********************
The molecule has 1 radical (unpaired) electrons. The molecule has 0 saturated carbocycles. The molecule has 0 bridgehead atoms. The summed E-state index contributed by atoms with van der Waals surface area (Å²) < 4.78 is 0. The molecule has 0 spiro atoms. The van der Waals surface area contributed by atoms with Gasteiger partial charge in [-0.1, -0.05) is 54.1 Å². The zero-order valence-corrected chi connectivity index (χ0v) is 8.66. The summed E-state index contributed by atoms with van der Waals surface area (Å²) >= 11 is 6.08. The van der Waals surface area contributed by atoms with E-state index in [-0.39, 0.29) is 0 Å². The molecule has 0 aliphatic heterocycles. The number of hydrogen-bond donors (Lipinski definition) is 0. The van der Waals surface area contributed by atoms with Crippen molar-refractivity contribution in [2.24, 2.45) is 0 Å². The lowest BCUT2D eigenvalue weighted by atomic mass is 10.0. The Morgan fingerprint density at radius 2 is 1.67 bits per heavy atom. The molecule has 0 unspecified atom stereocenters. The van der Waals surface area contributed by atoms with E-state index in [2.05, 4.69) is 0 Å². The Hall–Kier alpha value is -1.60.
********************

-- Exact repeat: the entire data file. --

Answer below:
The molecule has 1 radical (unpaired) electrons. The molecule has 0 saturated carbocycles. The molecule has 0 bridgehead atoms. The summed E-state index contributed by atoms with van der Waals surface area (Å²) < 4.78 is 0. The molecule has 0 spiro atoms. The van der Waals surface area contributed by atoms with Gasteiger partial charge in [-0.1, -0.05) is 54.1 Å². The zero-order valence-corrected chi connectivity index (χ0v) is 8.66. The summed E-state index contributed by atoms with van der Waals surface area (Å²) >= 11 is 6.08. The van der Waals surface area contributed by atoms with E-state index in [-0.39, 0.29) is 0 Å². The molecule has 0 aliphatic heterocycles. The number of hydrogen-bond donors (Lipinski definition) is 0. The van der Waals surface area contributed by atoms with Crippen molar-refractivity contribution in [2.24, 2.45) is 0 Å². The lowest BCUT2D eigenvalue weighted by atomic mass is 10.0. The Morgan fingerprint density at radius 2 is 1.67 bits per heavy atom. The molecule has 0 unspecified atom stereocenters. The van der Waals surface area contributed by atoms with E-state index in [2.05, 4.69) is 0 Å². The Hall–Kier alpha value is -1.60.